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Cultural Capital

Here at Furze Platt Primary Federation, we are passionate and committed to providing the children in our care with outstanding learning opportunities.


Our aim is to enrich every child’s school experience and create an environment where they are encouraged to succeed and be the best they can be.


Cultural Capital is part of the OFSTED Framework for Schools and is defined as the essential knowledge that children need to prepare them for their future success. It is about giving children the best possible start to their early education.

“As part of making the judgement about the quality of education, inspectors will consider the extent to which schools are equipping pupils with the knowledge and cultural capital they need to succeed in life.


Cultural Capital itself is defined in the Framework as:

“the essential knowledge that pupils need to be educated citizens, introducing them to the best that has been thought and said and helping to engender an appreciation of human creativity and achievement.’


In a speech in 2019 Amanda Spielman stated: “By [cultural capital], we simply mean the essential knowledge, those standard reference points, that we want all children to have…

… So for example, it’s about being able to learn about and name things that are, for many, outside their daily experience”.


Cultural Capital is not a new concept; introduced by French thinker Pierre Bourdieu in the 1970s, cultural capital refers to the social and cultural knowledge that can help a student make progress. In education, cultural capital should be woven through the whole curriculum, giving context and reference points to topics that allow students to build schema.


At FPPF, we take this concept a stage further and look at how we ensure Equity of Experience (an adaptation and bespoke evolution of Cultural capital) for our pupils. For us, this means the opportunities and experiences that children need to

1)            Have a sense of equality and fulfilment (Cultural Capital) in terms of knowledge and skills delivered through our curriculum

2)            Be able to link and hang their learning off of; helping deepen understanding, embed real life links and strengthening schema

The last point is key for children at all ages and stages. Dissecting our curriculum to ensure that the children have the key experiences to make their learning real and understand the context of some more abstract curriculum areas.


The word ‘capital’ does indicate something to be acquired, stored and invested for greater profit. This is why the two points above are interconnected and have to work together to truly fulfil ‘Equity of Experience.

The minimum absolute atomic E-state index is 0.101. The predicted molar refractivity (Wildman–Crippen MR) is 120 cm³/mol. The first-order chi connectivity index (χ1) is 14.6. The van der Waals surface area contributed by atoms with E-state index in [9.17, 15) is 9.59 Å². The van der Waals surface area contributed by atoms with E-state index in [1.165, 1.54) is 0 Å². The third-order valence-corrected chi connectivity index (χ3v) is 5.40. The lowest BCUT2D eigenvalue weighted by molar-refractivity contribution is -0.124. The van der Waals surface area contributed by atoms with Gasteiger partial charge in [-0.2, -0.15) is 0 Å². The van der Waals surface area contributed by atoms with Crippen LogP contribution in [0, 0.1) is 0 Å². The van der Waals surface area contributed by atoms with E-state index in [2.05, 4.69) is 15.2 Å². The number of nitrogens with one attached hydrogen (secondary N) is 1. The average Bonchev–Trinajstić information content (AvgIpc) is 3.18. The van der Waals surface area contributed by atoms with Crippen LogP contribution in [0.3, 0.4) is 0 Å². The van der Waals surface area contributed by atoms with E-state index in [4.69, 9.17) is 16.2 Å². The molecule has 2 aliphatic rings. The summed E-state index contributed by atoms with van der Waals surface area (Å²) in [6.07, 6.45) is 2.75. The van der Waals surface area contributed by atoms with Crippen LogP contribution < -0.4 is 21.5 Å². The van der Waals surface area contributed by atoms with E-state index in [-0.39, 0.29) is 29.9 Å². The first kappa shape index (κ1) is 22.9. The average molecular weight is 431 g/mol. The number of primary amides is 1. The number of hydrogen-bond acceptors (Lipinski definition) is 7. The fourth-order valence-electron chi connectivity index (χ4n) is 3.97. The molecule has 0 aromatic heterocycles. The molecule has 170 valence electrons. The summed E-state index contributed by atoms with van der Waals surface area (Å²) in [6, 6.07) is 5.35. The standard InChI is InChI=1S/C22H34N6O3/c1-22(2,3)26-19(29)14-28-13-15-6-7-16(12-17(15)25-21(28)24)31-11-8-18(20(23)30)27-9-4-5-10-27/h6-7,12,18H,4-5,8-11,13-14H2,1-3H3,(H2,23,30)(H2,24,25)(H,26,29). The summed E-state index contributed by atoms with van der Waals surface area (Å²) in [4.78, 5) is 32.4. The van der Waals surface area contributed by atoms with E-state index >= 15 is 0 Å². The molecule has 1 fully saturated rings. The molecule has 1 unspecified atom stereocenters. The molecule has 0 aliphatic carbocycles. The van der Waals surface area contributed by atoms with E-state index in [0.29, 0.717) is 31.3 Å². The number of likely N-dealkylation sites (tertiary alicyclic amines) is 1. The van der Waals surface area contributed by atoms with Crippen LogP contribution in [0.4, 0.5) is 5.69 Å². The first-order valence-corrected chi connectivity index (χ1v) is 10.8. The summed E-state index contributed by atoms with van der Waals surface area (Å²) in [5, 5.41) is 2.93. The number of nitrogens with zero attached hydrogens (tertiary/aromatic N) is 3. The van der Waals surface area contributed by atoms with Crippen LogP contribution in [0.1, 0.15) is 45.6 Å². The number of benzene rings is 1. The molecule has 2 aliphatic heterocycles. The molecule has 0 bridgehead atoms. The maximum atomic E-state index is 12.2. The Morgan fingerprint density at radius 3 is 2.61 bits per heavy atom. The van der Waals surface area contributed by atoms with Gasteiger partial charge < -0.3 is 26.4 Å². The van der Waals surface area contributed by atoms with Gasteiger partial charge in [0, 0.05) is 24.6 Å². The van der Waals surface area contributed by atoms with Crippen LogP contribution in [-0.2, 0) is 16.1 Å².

Michael Gove said: “The accumulation of cultural capital – the acquisition of knowledge – is the key to social mobility”.


Our FPPF curriculum is built around the acquisition and retention of key knowledge but also the ability to retain, link and develop a deeper understanding of topics and key knowledge.


Our Equity of Experience is about preparing children with the knowledge and skills for what comes next.  We realise the exploration of new skills and experiences helps to nurture passionwellbeing and respect.  The key knowledge is mapped through our curriculum and this is sequences and linked to our topics. Alongside this, we focus on key skills that we want the children to experience and develop through their Primary years; these skills are taken from the ‘Trending 2025 Key Skills’ complied by the World Economic Forum.


Every child and family who joins our federation will have their own knowledge and experiences that will link to their culture and wider family and bring a rich diversity to our community. This might include: languages, beliefs, traditions, cultural and family heritage, interests, travel and work. Research shows that when children and families’ cultures are valued, both the child’s experience of learning and progress can benefit (Husain et al., 2018, p. 4 and Gazzard, E. 2018 in Chalmers, H. and Crisfield, E. 2019).


Equity of Experience is the accumulation of experiences, knowledge, behaviours, and skills that a child can draw upon and which demonstrates their cultural awareness, knowledge and competence; it is one of the key ingredients a pupil will draw upon to be successful in education, society, their career and the world of work.


Equity of Experience gives power. It helps children achieve goals, become successful, and rise up the social ladder without necessarily having wealth or financial capital. Equity of experience is having assets that give children the desire to aspire and achieve social mobility whatever their starting point. It helps to break down perceived and real barriers to learning, achieving and engaging in school life.


Gradually widening children’s knowledge (please see our Curriculum section), exposure to key skills and experiences as they progress through the federation are important steps in providing rich and engaging learning across the curriculum. We plan carefully for children to have progressively richer experiences in Early Years and beyond. These include trips to the local park, shops and visits to places of worship, museums, sports and theatre venues just to name a few.


Draft year group specific experiences: